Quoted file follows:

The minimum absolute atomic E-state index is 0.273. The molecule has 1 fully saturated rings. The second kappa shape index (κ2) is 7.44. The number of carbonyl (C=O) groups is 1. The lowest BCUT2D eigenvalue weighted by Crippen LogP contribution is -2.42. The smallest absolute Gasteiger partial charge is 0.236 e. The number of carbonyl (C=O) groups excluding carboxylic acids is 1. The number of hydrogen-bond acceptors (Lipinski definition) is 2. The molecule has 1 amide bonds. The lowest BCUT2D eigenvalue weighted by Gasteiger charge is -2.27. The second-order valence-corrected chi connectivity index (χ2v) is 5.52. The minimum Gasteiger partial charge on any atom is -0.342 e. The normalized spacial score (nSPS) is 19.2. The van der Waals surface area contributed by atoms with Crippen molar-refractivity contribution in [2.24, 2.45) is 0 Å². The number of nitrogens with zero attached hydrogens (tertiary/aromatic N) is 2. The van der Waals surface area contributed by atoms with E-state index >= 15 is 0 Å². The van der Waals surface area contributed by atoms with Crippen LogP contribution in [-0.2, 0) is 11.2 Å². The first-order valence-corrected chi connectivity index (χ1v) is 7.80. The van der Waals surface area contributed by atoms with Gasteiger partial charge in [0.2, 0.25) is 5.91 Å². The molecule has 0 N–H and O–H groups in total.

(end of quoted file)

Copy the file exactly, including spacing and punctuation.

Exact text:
The minimum absolute atomic E-state index is 0.273. The molecule has 1 fully saturated rings. The second kappa shape index (κ2) is 7.44. The number of carbonyl (C=O) groups is 1. The lowest BCUT2D eigenvalue weighted by Crippen LogP contribution is -2.42. The smallest absolute Gasteiger partial charge is 0.236 e. The number of carbonyl (C=O) groups excluding carboxylic acids is 1. The number of hydrogen-bond acceptors (Lipinski definition) is 2. The molecule has 1 amide bonds. The lowest BCUT2D eigenvalue weighted by Gasteiger charge is -2.27. The second-order valence-corrected chi connectivity index (χ2v) is 5.52. The minimum Gasteiger partial charge on any atom is -0.342 e. The normalized spacial score (nSPS) is 19.2. The van der Waals surface area contributed by atoms with Crippen molar-refractivity contribution in [2.24, 2.45) is 0 Å². The number of nitrogens with zero attached hydrogens (tertiary/aromatic N) is 2. The van der Waals surface area contributed by atoms with E-state index >= 15 is 0 Å². The van der Waals surface area contributed by atoms with Crippen LogP contribution in [-0.2, 0) is 11.2 Å². The first-order valence-corrected chi connectivity index (χ1v) is 7.80. The van der Waals surface area contributed by atoms with Gasteiger partial charge in [0.2, 0.25) is 5.91 Å². The molecule has 0 N–H and O–H groups in total.